So then if we concede that speeding is rarely the root cause of an accident, why are the large majority of highway citations written for that very action? The answer can be as contentious as the comparison I led with in this commentary.
Once you establish speeding as an illegal and even decadent practice, the effort of drawing revenue from its enforcement becomes much easier. Most states engage in the practice of speed traps, road blocks and cameras as a revenue producer attributing public safety as the overall rationale.
But safety is simply a convenient justification for these tactics. If it were actually true, the enforcement practice would focus on areas where the speed limit and related incidents is comparatively high — where traffic studies (assuming there are any) support the activity.
But instead, speed enforcement tends to occur in areas with underposted limits and where safety is particularly less concerning. Why? Because speed enforcement is inherently dangerous, so it often takes place where safety is that much less of an issue — an ironic observation.
If we really want to promote safe driving (and I certainly think we should), wouldn't it make more sense to place an appropriate importance on incident cause, and perhaps even promote efforts with emphasis on (and regulation of) driver error and the resulting corrective action?
Unfortunately, driving has developed into a rather thoughtless activity. Even more frustrating is public acceptance of that fact. Driving any vehicle is an important responsibility with potentially horrific consequences, especially when you consider the substantial weapon you are yielding.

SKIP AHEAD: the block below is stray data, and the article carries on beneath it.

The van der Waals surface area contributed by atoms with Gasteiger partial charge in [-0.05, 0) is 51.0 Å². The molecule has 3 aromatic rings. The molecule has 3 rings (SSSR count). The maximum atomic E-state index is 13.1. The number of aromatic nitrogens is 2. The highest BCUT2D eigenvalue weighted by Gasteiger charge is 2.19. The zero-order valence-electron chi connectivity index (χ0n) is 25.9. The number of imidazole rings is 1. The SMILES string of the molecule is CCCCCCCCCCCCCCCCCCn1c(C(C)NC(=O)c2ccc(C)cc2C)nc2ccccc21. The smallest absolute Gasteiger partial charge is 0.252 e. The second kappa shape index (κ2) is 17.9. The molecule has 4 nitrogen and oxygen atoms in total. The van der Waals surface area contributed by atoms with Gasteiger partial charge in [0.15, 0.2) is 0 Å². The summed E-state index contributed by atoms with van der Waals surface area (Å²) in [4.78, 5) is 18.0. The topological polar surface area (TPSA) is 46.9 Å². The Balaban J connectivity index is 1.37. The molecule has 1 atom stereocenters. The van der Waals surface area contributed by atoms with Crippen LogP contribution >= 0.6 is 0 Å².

And the more we ignore the problem, the worse it gets. Consider the activity of distracted driving mentioned earlier. We are all particularly guilty of transgressions in this category. But we don't accept that these actions are integrally dangerous, completely ignoring the fundamental problem.
I admit I get up on my soapbox when it comes to the subject of speeding. But I'm still surprised at the degree of indifference, or even acknowledgment of unreasonable enforcement. I have a friend who cynically refers to these citations as the "speed tax" — the inevitable cost of doing business as a driver.
I could accept his analogy if it also included other violations such as coasting through intersections, unsafe lane changes, reckless or aggressive maneuvers and tailgating. By the way, all of these actions fall under the classification of accident cause, but not as aggressively pursued as speeding continues to be.
Until we accept that traffic accidents are initiated by the operator of the vehicles involved and not something as intangible and blameless as theoretical physics, we may never resolve the problem. It's far too simple to place culpability on a concept that the general public has long perceived as evil to its core.
If communities really want to make a discernable and meaningful difference in the safe travel of their roads, they'd focus more on accident cause than other extraneous influences. And place the specific responsibility and acceptance of nearly all vehicular incidents where it belongs — on the driver.